Olympia Brown was born in a log cabin in Prairie Ronde, Michigan. After being educated locally, she began teaching school at age 15, then searched for a college that would admit her. Refused entrance to the University of Michigan because she was a woman, she attended Mount Holyoke College in Massachusetts for a year, and went on to receive her bachelor’s degree from Antioch College in Ohio in 1860. She then searched for a divinity school to accept her and was admitted to St. Lawrence University in Canton, New York. Brown was among the first women to graduate from college in the U.S., and she became the first woman minister in the U.S. in 1863 when she was ordained in the Universalist Church.
Brown held pastorates in several cities before arriving at Church of the Good Shepherd in Racine, Wisconsin, a position she left in 1887 to focus on working for women’s suffrage. She served as president of Wisconsin’s Woman Suffrage Association from 1884 to 1912. She campaigned across the country to amend state constitutions to allow women the right to vote, but soon grew frustrated at the slow progress of state-by-state change and began working with a group of suffragists on passing a federal constitutional amendment to grant voting rights to all women in the country. Brown was among the 1000 women who marched on Washington to call on President Woodrow Wilson to take action. She lived to see the 19th Amendment pass in 1920.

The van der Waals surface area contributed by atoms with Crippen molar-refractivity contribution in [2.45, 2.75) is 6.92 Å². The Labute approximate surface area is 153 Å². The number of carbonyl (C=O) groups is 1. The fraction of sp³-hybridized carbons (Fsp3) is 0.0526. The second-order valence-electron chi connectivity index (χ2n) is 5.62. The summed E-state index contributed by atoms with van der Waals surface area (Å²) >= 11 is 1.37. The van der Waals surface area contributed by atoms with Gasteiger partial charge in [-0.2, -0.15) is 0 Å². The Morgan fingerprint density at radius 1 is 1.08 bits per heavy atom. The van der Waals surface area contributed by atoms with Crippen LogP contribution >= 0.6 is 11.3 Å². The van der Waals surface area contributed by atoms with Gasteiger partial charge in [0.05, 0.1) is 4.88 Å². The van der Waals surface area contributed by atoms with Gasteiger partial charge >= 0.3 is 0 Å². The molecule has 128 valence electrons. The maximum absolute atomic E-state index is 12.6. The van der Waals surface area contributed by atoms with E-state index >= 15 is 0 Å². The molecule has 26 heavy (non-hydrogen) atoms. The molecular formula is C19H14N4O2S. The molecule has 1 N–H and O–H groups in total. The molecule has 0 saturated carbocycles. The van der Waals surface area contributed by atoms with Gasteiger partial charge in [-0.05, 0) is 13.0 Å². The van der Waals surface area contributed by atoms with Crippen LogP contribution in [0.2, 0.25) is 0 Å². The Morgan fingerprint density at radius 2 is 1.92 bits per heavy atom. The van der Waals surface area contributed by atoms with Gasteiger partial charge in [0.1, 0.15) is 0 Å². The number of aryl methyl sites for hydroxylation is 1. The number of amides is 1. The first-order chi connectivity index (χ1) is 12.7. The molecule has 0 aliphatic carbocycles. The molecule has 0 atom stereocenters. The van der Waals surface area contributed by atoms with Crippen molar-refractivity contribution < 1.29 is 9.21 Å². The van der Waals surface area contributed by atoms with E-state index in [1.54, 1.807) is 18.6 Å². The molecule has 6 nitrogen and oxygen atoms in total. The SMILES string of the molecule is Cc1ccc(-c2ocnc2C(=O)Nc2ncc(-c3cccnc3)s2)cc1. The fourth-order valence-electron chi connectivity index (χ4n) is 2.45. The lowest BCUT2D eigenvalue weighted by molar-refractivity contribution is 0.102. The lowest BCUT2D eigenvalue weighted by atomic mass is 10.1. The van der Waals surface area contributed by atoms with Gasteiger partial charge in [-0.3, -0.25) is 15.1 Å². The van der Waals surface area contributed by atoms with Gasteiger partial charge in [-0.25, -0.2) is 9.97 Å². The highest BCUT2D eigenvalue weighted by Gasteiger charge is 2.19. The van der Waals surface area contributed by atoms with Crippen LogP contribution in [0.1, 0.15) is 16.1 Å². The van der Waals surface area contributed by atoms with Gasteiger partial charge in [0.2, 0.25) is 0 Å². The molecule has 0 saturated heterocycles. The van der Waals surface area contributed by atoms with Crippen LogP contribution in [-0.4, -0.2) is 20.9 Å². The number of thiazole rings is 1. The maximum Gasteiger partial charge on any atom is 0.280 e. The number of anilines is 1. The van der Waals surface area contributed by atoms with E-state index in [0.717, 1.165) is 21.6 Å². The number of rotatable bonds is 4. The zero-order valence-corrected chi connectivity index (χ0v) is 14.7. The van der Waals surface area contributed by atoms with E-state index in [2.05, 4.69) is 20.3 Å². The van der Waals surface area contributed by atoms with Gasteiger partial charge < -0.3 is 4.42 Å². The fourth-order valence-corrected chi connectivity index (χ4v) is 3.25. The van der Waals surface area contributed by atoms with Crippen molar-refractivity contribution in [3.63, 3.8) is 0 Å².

Brown, Olympia. Acquaintances, Old and New, Among Reformers. S.E. Tate & Company, 1911.
Noble, Laurie Carter. “Olympia Brown: Pioneering minister, women’s suffragist.” UU World, June 17, 2013. https://www.uuworld.org/articles/brown-pioneering-minister-suffragist.
“Olympia Brown: Determined Reformer.” Women of Courage, Ten North Country Pioneers in Profile. St. Lawrence County, NY Branch of the American Association of University Women, 1989.
“Olympia Brown.” Civil War Women. https://www.civilwarwomenblog.com/olympia-brown/.
Olympia Brown. http://olympiabrown.org/HOME.html.